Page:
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Sgt. Joseph J. Howard, Civil War veteran

In recent years, a dedicated group of volunteers has been restoring and cleaning the historic Lebanon Cemetery off of North George Street in North York, Pennsylvania. This black cemetery is private property but I received permission to take photographs of the headstones of some of the Civil War veterans interred there. The volunteers are not only maintaining the grounds; they are also researching the lives of the men, women, and children who are buried there.

Here is one of the three dozen or so veterans of the Union army who fought for the North during the American Civil War.

Scott Mingus photo of the entrance to Lebanon Cemetery


In December 1863, Massachusetts Governor John A. Andrew issued General Order No. 44, authorizing the formation of “a Regiment of Cavalry Volunteers, to be composed of men of color…is now in the process of recruitment in the Commonwealth.”

The unit was to be designated as the 5th Massachusetts Colored Cavalry. Recruiting for the new regiment continued throughout the winter into early spring throughout Massachusetts and neighboring areas. Joseph J. Howard decided to enlist in March 1864. At the time, he lived in the 6th Ward of Boston and worked as a waiter. The 20-year-old enrolled as a private in Company I. He stood 5-feet, 5 1/2-inches tall.

The new regiment trained at Camp Meigs near Readville, Massachusetts, between January 9 and May 5. On May 1, just before the regiment broke camp and headed by train to Washington, D.C., Private Joseph Howard, by Special Orders #118, became Sergeant Joseph Howard.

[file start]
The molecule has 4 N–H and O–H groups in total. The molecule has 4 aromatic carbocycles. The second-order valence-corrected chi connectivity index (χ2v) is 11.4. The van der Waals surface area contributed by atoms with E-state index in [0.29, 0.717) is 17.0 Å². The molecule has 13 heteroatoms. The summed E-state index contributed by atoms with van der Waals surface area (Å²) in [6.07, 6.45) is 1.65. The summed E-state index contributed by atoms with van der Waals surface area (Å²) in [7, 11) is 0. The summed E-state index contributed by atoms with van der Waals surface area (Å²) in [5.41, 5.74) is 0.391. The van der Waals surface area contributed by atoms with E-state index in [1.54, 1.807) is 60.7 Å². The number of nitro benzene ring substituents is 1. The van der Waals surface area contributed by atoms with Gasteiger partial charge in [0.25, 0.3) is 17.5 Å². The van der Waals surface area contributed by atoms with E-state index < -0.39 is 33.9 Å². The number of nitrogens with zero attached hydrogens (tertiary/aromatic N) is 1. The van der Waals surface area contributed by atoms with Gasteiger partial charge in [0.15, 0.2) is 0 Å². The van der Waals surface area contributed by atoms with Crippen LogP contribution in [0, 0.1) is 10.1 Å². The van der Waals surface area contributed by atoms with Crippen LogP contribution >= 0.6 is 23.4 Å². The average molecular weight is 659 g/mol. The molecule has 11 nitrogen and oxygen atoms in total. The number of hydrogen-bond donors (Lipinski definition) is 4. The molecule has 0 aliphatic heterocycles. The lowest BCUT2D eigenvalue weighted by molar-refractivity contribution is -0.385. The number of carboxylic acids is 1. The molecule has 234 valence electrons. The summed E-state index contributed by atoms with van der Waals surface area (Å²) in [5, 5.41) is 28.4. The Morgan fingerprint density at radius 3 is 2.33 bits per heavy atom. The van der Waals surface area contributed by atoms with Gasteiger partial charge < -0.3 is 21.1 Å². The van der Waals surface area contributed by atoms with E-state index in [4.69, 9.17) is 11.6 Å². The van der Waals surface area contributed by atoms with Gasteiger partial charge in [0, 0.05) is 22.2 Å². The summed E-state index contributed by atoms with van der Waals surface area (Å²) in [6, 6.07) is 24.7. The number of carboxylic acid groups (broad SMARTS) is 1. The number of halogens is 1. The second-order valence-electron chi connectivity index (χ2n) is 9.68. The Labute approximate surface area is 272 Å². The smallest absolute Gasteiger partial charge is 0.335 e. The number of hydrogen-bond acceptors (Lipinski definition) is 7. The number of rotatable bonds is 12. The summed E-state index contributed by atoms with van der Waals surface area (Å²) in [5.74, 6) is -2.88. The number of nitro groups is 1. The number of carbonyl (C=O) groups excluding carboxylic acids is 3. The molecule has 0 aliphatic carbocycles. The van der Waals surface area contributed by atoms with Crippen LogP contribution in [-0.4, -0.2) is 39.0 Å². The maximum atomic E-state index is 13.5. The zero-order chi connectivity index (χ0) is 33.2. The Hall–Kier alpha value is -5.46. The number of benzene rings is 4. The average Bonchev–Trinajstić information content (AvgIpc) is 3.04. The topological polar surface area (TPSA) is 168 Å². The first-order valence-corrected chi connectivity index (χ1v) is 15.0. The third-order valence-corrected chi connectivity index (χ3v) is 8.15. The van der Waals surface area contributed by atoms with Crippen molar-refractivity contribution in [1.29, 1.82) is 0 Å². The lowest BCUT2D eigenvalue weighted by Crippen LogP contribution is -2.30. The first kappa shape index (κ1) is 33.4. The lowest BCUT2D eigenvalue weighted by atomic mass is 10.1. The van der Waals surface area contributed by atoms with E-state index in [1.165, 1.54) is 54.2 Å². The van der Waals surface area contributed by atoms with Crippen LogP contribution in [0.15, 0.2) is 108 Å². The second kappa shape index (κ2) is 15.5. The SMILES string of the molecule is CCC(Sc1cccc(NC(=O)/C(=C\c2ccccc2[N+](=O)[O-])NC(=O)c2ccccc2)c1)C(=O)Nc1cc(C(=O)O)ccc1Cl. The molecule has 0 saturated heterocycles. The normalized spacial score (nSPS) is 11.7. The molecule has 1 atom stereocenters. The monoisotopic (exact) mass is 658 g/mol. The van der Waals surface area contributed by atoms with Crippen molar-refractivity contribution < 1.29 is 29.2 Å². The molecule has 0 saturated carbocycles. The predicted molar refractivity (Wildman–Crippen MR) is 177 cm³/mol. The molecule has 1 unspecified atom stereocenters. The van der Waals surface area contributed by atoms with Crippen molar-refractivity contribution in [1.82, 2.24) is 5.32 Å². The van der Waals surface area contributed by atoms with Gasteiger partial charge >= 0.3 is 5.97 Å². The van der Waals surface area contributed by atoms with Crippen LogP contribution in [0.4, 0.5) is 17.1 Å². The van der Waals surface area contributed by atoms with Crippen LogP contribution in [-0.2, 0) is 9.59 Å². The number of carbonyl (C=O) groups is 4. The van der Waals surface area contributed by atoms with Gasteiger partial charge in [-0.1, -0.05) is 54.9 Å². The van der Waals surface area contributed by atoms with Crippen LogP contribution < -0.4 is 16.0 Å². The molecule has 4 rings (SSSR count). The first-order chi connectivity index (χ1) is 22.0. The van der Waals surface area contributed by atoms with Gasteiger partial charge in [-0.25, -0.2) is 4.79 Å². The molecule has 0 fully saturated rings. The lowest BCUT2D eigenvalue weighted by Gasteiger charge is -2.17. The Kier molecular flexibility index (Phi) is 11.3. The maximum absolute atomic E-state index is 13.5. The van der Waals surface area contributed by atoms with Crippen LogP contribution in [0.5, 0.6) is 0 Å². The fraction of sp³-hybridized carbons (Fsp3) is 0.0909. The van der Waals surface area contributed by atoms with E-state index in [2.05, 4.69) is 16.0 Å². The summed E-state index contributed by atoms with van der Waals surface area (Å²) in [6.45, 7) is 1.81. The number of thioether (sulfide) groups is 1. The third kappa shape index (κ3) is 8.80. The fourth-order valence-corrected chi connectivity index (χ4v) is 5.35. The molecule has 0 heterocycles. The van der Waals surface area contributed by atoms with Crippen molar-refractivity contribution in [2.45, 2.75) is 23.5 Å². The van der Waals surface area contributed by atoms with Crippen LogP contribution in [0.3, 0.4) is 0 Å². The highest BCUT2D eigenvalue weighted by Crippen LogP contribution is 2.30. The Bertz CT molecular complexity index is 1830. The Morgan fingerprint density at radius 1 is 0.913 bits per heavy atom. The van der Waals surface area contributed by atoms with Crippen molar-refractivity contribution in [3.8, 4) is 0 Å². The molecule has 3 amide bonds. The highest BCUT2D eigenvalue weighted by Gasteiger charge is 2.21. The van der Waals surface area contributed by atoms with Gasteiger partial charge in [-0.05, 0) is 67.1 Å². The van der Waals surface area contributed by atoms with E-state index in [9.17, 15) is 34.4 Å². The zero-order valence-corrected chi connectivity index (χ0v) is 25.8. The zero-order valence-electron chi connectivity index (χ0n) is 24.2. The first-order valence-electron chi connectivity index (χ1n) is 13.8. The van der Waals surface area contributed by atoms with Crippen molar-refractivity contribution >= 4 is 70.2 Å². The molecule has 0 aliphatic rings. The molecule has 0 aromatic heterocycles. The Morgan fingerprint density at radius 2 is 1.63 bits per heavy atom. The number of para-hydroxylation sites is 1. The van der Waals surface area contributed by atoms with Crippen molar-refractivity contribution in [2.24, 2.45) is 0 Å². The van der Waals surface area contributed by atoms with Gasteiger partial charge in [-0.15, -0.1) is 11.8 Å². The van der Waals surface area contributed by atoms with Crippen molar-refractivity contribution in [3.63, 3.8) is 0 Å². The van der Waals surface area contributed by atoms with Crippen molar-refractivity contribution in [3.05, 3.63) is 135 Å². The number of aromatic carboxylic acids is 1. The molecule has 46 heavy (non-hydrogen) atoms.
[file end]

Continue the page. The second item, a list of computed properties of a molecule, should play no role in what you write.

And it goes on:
On May 12, the decision was made to demount the unit to serve as infantry (a common practice during the war when foot soldiers, white or black, were of greater need). Joseph Howard became ill soon after the regiment moved to the South. He was confined to Balfour General Hospital st Fort Monroe in Portsmouth, Virginia.

Meanwhile, the soldiers of the 5th Massachusetts CC became part of the Army of the James under Maj. Gen. William J. “Baldy” Smith (the same general who in July 1863 had resisted Jeb Stuart at Joseph Howard’s native Carlisle, PA). They served in Brig. Gen. Edward A. Wild’s brigade of Brig. Gen. Edward W. Hinks’ all-black division of the Eighteenth Army Corps. Serving under white officers, the 5th was brigaded with the 1st United States Colored Cavalry (also dismounted) and the 1st and 10th U. S. Colored Troops. The 5th Massachusetts first saw action at Baylor’s Farm during the Second Battle of Petersburg in June. Howard was not present; he was still on special duty. The regiment then was taken to Point Lookout, Maryland, to guard Confederate prisoners at the infamous camp.

Recovering well enough to rejoin the regiment on August 19, 1864, initially doing special duty at Piney Point. According to Howard’s service records, in January and February 1865, he received a $180 bounty for volunteering again, to be paid in four installments. The regiment, back in Virginia in March, marched in triumph into Richmond after Robert E. Lee retreated. On June 16, the 5th Massachusetts Colored Cavalry was shipped to Texas to perform guard duty.

Joseph Howard and his comrades mustered out of the regiment at Clarksville, Texas, on October 31, 1865. They returned to Massachusetts and then headed to their individual homes. Howard married twice. By 1900, he had moved to York where he was an active member of the Small Post 369 of the Grand Army of the Republic, a leading fraternal organization for Union veterans of the Civil War.

When he died on February 10, 1933, from arteriosclerosis, he was reportedly the last black Civil War veteran living in York borough (a handful of black soldiers were still alive in other communities within York County.